being processed for inclusion). Journal articles (EJ) should be available at
most research libraries; documents (ED) are available in ERIC microfiche
collections at more than 700 locations. Documents can also be ordered through
the ERIC Document Reproduction Service: (800) 443-3742. For more information
contact the ERIC Clearinghouse on Teacher Education, One Dupont Circle, NW,
Suite 610, Washington, DC 20036-1186, (202) 293-2450; or (800) USE-ERIC.
Alexander, W. M. (1987). Toward schools in the middle: Progress and problems.
Journal of Curriculum and Supervision, 2(4), 314-29. EJ 355 451
Alexander, W. M., & George, P. S. (1981). The exemplary middle school.
New York: Holt, Rinehart, and Winston.
Alexander, W. M., & McEwin, K. C. (1989). Schools in the middle: status
and progress. Columbus, OH: National Middle Schools Association.
Carnegie Corporation. (1989). Turning points: Preparing American youth for
the 21st century. The report of the Task Force on Education of Young
Adolescents. New York: Author. ED 312 322
Cawelti, G. (1988, November). ASCD curriculum update. Alexandria, VA:
Association for Supervision and Curriculum Development.
Christensen, J., & Tafel, L. (Eds.). Caught in the middle: Teacher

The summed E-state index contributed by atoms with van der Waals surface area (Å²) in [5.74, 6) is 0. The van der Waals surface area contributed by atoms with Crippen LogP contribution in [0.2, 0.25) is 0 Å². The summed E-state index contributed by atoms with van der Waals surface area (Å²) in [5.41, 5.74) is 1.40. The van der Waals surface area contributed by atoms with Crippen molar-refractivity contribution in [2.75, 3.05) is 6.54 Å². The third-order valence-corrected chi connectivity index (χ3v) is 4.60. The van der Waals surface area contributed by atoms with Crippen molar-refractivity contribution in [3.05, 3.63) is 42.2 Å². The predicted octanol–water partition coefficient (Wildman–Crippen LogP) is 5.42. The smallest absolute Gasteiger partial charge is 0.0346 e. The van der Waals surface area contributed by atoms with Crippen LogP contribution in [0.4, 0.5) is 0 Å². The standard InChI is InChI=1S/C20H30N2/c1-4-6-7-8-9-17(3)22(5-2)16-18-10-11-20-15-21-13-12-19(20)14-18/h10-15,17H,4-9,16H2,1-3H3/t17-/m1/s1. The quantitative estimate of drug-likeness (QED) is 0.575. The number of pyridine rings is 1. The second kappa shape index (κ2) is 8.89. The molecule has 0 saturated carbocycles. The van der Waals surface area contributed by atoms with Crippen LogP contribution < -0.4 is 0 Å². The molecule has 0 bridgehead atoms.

education for the middle level (theme issue). Action in Teacher Education,
11(4). EJ 404 512--EJ 404 520
Eichorn, D. H. (1966). The middle school. New York: The Center for Applied
Research in Education, Inc.
Gillan, R. E. (1978). Teacher preparation and certification for the middle
school grades. Unpublished manuscript. ED 178 463
Goddard, R. E. (1990). Teacher certification requirements in all fifty states
(8th ed). Sebring, FL: Teacher Certification Publications.
Ingram, R. C., & Million, S. K. (1990). "Retooling" for the middle school
experience: Inservice training for junior high school personnel. Unpublished
manuscript. SP 032 829
MacIver, D. J., & Epstein, J. L. (1990, February). Responsive education
in the middle grades: Teacher teams, advisory groups, remedial instruction,
school transition programs, and report card entries (Report No. 46). Baltimore,
MD: Center for Research on Elementary and Middle Schools, The Johns Hopkins
National Association of Secondary School Principals. (1986). An agenda for
excellence at the middle level. Reston, VA: Author.
National Middle School Association. (1986). Professional certification and
preparation for the middle level. Columbus, OH: Author.
Sparapani, E. F., Abel, F. J., Edwards, P., & Herbster, D. (1991,
February). Middle grades teacher preparation: A future focus. Paper presented at
the 71st annual meeting of the Association of Teacher Educators, New Orleans,
LA. SP 032 896